The Art of Handling a Storm

(by Thich Nhat Hanh)

When a storm comes, it stays for some time, and then it goes. An emotion is like that too—it comes and stays for a while, and then it goes. An emotion is only an emotion. We are much, much more than an emotion. We don’t die because of one emotion. So when you notice that an emotion is beginning to come up, it is very important that you put yourself in a stable sitting position, or you lie down, which is also a very stable position. Then focus your attention on your belly. Your head is like the top of a tree in a storm. I would not stay there. Bring your attention down to the trunk of the tree, where there is stability.

When you have focused on your belly, bring your attention down to the level just below the navel and begin to practice mindful breathing. Breathing in and breathing out deeply, be aware of the rise and fall of the abdomen. After practicing like this for ten, fifteen, or twenty minutes, you will see that you are strong—strong enough to withstand the storm. In this sitting or lying position, just stick to your breathing the way that someone on the ocean would stick to a life vest. After some time the emotion will pass.

This is a very effective practice, but please remember one thing: Don’t wait until you have a strong emotion to practice. If you do, you will not remember how to practice. You have to practice now, today, while you are feeling fine, when you are not dealing with any strong emotions. This is the time to begin learning the practice. You can practice for ten minutes every day. Sit and practice breathing in and out, focusing your attention on your belly. If you do this for three weeks—twenty-one days–it will become a habit. Then when anger rises up or you are overwhelmed by despair, you will naturally remember the practice. Once you succeed, you will have faith in the practice and you will be able to tell your emotion, “Well, if you come again, I will do exactly the same thing.” You will not be afraid because you know what to do.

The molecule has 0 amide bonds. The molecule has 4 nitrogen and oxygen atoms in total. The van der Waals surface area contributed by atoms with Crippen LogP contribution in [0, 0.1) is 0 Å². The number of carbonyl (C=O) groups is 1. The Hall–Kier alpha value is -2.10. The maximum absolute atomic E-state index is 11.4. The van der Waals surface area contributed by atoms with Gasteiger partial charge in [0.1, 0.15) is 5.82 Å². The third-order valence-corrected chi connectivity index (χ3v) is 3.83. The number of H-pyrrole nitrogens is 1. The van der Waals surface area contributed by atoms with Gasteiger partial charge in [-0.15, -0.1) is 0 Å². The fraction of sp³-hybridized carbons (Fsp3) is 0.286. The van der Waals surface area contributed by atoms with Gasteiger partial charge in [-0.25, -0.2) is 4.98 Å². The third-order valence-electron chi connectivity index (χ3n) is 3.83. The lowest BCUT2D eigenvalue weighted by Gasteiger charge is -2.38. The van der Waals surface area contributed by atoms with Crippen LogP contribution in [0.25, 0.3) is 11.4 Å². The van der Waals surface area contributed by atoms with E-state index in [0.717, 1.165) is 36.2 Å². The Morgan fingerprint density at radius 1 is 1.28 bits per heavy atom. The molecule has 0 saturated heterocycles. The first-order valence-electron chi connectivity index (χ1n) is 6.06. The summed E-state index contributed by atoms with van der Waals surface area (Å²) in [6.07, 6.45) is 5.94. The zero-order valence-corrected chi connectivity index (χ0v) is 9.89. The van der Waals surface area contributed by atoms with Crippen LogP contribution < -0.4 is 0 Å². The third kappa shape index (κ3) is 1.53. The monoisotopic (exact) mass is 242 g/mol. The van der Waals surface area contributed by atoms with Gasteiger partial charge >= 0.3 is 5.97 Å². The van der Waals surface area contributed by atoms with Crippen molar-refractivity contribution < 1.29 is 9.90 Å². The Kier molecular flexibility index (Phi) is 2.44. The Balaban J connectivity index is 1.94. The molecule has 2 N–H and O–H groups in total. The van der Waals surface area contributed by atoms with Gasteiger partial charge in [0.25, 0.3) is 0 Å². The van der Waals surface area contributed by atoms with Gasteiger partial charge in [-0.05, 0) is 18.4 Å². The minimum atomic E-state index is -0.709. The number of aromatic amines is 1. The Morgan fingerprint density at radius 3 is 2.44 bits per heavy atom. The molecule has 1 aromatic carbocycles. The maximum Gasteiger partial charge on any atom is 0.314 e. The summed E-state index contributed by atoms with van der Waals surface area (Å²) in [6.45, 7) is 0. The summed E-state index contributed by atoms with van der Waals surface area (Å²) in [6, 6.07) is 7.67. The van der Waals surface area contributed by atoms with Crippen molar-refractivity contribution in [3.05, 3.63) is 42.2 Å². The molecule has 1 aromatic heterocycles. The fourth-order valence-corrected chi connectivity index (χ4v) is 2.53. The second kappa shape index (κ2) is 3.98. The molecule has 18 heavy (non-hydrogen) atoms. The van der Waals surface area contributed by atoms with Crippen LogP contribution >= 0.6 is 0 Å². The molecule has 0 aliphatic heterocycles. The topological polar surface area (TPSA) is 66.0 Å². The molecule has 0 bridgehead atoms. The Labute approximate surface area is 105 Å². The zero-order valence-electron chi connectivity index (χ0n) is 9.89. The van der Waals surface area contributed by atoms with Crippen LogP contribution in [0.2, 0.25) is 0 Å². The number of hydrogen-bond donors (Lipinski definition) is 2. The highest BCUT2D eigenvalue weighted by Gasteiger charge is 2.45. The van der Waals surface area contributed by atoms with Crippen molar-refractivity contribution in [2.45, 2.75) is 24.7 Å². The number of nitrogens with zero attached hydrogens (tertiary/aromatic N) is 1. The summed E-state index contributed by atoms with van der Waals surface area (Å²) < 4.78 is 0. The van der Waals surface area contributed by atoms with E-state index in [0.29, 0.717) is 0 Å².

Practice regularly. Once your practice becomes a habit, you will feel as though you are missing something when you don’t do it. It will have a good effect on your health as well. This is the best kind of protection you can offer yourself. I always think that the energy of mindfulness is the energy of the Buddha, the energy of God, the Holy Spirit, that is inside of us protecting us all the time. Every time you touch the seed of mindfulness and practice mindful breathing, the energy of God, the energy of the Buddha, is there to protect you.

When you learn the practice, you may like to tell a friend, a relative, or your children, if you have any, how to practice. I know mothers who practice with their children. They hold their child’s hand and say, “Darling, breathe with me. Breathing in, I am aware that my abdomen is rising. Breathing out, I am aware that my abdomen is falling.” They guide their child to breathe with them until he or she gets through the emotion.

If you know the practice, you will be able to generate the energy of stability, and you will be able to hold another person’s hand and transmit to him or her the energy of your stability. You can help that person cross out of the eye of the storm; it may help save someone’s life. So many young people these days don’t know how to handle their emotions. The number of people who commit suicide is enormous. This is a simple exercise, but very important.